New Horizons Science Operations Center Lyre (hereafter, "nhsoc_lyre") is a command line script for pulling down LORRI image metadata from the New Horizons project website. When this was written, the New Horizons spacecraft was well on its way to the Pluto System. After completing a flyby, it will proceed to one or more targets in the Kuiper Belt.
This program isn't officially affiliated with or endorsed by the New Horizons project.
- Parses the HTML content.
- Analyzes links to determine the number of pages.
- Extracts relevant data from the sandboxed environment.
- Decodes any encoding.
You'll need to install Node.js and npm before you can install nhsoc_lyre.
Once you have Node.js and npm, you can choose to install nhsoc_lyre automatically, or from sources.
nhsoc_lyre has been tested on Linux and Mac OS X.
On some Linux releases, you may need to alias the
node command to
nodejs to successfully install dependencies. If typing
node doesn't start up a Node.js REPL (cntl-C to get out if it does), then
sudo ln -s /usr/bin/nodejs /usr/bin/node
Although the core code should run fine on Windows from the Node.js REPL, the command line scripts to harness them as yet do not.
Change into a convenient directory and type
npm install nhsoc_lyre
This will install
./node_modules/ relative to this location. This new directory will in turn will contain a
.bin sub-directory. You should either prefix the get_nhsoc_image_metadata script with a relative path to this sub-directory from the current directory at execution time, or add it to your system path.
Installation from Sources
To install nhsoc_lyre from sources, download the source archive from github, or (after first installing git if necessary) clone the project directly from github.
Now change into the nhsoc_lyre project directory and type
Now you should be able to run the get_nhsoc_image_metadata script in
./bin, or add this sub-directory to your system path.
You shouldn't receive any error messages or be prompted to escalate shell privileges. Should either of these things happen, Node.js may not have weathered an operating system upgrade applied since its installation. You may be able to workaround by renaming or deleting the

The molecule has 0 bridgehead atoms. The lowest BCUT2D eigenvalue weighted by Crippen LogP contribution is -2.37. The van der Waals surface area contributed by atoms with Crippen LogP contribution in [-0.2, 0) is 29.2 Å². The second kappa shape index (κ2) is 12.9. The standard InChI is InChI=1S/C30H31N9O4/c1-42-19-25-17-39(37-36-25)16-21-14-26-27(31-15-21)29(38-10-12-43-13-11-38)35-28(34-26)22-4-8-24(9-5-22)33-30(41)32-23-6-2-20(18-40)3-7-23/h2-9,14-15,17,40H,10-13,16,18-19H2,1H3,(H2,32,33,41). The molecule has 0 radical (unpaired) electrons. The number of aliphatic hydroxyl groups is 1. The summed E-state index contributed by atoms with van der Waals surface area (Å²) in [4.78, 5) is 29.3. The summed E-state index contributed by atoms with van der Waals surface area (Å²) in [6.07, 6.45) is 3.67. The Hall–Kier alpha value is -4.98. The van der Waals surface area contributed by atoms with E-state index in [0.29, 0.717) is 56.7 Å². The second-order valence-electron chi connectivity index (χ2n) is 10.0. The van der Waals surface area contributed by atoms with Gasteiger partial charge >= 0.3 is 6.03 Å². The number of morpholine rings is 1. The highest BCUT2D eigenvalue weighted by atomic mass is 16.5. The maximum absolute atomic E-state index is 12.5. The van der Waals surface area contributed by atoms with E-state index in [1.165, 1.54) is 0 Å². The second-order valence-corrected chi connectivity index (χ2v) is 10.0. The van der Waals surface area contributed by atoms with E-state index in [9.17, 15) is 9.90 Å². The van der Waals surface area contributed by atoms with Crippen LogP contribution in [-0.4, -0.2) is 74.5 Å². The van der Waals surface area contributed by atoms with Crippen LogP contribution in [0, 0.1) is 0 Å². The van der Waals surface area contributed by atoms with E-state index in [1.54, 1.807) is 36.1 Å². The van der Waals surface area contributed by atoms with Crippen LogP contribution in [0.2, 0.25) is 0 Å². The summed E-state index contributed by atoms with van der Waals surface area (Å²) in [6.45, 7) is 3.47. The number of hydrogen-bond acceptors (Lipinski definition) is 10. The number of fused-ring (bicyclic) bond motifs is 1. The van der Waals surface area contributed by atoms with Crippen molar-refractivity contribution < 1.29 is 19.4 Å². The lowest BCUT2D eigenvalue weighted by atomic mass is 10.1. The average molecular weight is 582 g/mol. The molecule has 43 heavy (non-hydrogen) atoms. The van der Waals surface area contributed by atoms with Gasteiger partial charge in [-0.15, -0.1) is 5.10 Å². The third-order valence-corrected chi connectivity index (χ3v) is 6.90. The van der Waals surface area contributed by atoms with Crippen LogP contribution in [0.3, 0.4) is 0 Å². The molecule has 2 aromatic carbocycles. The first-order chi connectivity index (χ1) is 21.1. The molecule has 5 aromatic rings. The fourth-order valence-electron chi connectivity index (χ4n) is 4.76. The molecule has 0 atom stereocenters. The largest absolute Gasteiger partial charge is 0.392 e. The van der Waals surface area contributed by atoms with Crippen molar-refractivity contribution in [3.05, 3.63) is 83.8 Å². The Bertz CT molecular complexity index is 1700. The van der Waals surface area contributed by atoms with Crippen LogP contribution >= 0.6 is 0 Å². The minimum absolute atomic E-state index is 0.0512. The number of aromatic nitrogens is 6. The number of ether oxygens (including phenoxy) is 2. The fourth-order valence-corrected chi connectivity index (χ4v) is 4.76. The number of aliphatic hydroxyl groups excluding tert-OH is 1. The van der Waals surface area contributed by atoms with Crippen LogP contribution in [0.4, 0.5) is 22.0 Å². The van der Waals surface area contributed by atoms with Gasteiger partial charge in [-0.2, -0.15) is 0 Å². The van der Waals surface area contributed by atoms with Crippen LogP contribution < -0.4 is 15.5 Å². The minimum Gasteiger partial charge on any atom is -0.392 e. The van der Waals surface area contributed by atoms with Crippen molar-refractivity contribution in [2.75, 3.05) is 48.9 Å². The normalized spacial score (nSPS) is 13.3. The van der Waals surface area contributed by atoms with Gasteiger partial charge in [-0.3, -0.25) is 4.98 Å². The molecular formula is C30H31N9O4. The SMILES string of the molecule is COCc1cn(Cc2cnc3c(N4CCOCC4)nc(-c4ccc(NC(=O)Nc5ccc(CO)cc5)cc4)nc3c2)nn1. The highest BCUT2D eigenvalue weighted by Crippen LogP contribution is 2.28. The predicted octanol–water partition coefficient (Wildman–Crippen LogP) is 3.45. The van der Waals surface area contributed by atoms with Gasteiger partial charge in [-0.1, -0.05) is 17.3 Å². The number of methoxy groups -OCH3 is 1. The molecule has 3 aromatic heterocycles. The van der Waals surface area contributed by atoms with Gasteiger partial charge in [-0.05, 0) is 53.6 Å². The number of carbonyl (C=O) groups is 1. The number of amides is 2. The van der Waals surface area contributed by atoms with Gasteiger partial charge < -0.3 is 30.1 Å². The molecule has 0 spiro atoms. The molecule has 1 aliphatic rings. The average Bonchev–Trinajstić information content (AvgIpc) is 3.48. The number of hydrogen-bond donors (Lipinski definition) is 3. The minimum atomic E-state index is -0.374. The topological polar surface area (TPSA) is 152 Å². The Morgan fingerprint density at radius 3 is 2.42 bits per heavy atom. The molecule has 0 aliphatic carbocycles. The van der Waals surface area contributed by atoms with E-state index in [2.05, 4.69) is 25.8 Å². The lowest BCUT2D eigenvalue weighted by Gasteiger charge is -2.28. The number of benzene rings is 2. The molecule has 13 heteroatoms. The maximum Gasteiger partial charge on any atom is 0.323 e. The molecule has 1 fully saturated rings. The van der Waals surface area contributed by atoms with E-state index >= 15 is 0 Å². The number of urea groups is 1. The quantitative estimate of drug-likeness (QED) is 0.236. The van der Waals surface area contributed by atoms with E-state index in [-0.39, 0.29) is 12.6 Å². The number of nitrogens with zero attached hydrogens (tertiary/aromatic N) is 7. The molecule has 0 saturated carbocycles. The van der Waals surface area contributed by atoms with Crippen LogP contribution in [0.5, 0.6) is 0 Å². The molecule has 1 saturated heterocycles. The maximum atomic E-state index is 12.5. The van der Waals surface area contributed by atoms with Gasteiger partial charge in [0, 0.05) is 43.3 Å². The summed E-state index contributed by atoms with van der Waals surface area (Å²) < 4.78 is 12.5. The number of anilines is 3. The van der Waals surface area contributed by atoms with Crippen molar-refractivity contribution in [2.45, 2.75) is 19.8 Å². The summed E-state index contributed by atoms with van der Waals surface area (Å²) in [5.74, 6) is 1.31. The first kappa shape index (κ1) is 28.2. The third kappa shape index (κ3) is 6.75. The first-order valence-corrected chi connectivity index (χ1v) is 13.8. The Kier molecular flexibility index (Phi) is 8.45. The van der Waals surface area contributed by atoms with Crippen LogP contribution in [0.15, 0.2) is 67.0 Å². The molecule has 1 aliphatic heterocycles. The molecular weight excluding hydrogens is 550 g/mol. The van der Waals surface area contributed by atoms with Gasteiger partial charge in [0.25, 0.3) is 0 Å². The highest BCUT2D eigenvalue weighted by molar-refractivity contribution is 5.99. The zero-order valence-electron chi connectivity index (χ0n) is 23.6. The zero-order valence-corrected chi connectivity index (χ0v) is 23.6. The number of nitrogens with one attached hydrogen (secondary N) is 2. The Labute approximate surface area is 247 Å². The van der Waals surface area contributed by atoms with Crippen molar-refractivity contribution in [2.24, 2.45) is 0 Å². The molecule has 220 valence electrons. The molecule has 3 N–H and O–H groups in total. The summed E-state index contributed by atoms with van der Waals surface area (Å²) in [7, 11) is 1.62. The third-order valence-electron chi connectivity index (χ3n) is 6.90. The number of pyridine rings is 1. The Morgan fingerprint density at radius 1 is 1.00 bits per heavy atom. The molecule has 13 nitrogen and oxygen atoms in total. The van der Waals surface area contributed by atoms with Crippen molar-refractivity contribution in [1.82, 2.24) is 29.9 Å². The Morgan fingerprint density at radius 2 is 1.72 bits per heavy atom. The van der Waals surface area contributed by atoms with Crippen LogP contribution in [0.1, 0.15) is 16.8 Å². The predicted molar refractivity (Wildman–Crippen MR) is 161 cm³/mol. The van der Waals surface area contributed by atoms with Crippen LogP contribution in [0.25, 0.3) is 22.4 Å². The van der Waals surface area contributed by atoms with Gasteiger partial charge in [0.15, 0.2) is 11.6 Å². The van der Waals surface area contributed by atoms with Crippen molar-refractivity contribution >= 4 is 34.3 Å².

.npm sub-directory in your home directory.
To run the download script, type
(prefixing with the appropriate relative path if necessary; see Installation, above)
You will probably find it useful to direct nhsoc_lyre's output to a file
./node_modules/.bin/get_nhsoc_image_metadata > pluto_images.csv
The default output format is CSV. If you prefer, you can specify JSON or XML
./node_modules/.bin/get_nhsoc_image_metadata > pluto_images.json --format=JSON
If you'd prefer a single page of data, provide that page's number as an argument
./node_modules/.bin/get_nhsoc_image_metadata > nhsoc_pluto_images.csv --page=1
If you elect to pull down metadata for all images on the project website, you should expect it to take a minute of time or longer.
Although nhsoc_lyre doesn't retrieve actual images, it nevertheless can request a large amount of data. Please remember that this data and the server that hosts it are provided for everyone's benefit and use them respectfully.
Files downloaded as CSV can be compared to inventory changes
./node_modules/.bin/diff_nhsoc_image_metadata_files file_1.csv file_2.csv
Inventories can be generated either in HTML or CSV format by providing a
As before, you may find it useful to redirect this script's output to a file.
./node_modules/.bin/diff_nhsoc_image_metadata_files file_1.csv file_2.csv > diff_1_2.html
The default HTML Table caption can be overridden by specifying a
To run a lint check and automated tests on nhsoc_lyre, enter
npm run test
This test suite shouldn't need a working network connection and won't attempt to contact the New Horizons project website.
newhorizonsbot, a Python tool to pull down and tweet images from the New Horizons website.
Frequently Asked Questions
Why is the script named "New Horizons Science Operations Center Lyre"?
The lyre reference is an allusion to the myth of Orpheus.
Why are the acquisition date-times in UTC, while the Last Modified date-times are in GMT?
It's typical for Last-Modified HTTP headers to be expressed in GMT. For new applications, GMT's use has largely been superseded by UTC, which is nearly but not exactly the same. For most purposes the difference can be ignored, and indeed the server may well be misrepresenting UTC as GMT.